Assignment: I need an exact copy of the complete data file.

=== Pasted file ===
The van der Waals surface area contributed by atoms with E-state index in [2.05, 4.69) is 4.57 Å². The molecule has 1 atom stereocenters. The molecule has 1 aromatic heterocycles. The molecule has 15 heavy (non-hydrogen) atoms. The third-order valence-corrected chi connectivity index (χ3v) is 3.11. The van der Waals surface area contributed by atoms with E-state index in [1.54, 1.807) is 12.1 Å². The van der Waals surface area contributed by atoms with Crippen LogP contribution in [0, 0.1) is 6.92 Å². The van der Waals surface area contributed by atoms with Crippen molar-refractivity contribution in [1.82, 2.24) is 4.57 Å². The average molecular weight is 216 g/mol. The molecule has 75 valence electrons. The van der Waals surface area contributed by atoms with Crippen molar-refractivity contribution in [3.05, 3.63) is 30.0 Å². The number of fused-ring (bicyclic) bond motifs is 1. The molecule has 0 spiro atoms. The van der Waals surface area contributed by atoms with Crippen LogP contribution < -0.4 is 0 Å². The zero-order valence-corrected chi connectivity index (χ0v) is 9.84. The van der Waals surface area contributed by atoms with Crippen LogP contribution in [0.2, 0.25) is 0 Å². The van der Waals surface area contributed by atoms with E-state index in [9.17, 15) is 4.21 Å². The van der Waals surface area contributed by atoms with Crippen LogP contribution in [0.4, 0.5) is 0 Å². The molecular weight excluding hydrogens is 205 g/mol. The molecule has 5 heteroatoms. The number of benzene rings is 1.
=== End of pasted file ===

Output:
The van der Waals surface area contributed by atoms with E-state index in [2.05, 4.69) is 4.57 Å². The molecule has 1 atom stereocenters. The molecule has 1 aromatic heterocycles. The molecule has 15 heavy (non-hydrogen) atoms. The third-order valence-corrected chi connectivity index (χ3v) is 3.11. The van der Waals surface area contributed by atoms with E-state index in [1.54, 1.807) is 12.1 Å². The van der Waals surface area contributed by atoms with Crippen LogP contribution in [0, 0.1) is 6.92 Å². The van der Waals surface area contributed by atoms with Crippen molar-refractivity contribution in [1.82, 2.24) is 4.57 Å². The average molecular weight is 216 g/mol. The molecule has 75 valence electrons. The van der Waals surface area contributed by atoms with Crippen molar-refractivity contribution in [3.05, 3.63) is 30.0 Å². The number of fused-ring (bicyclic) bond motifs is 1. The molecule has 0 spiro atoms. The van der Waals surface area contributed by atoms with Crippen LogP contribution < -0.4 is 0 Å². The zero-order valence-corrected chi connectivity index (χ0v) is 9.84. The van der Waals surface area contributed by atoms with Crippen LogP contribution in [0.2, 0.25) is 0 Å². The van der Waals surface area contributed by atoms with E-state index in [9.17, 15) is 4.21 Å². The van der Waals surface area contributed by atoms with Crippen LogP contribution in [0.4, 0.5) is 0 Å². The molecular weight excluding hydrogens is 205 g/mol. The molecule has 5 heteroatoms. The number of benzene rings is 1.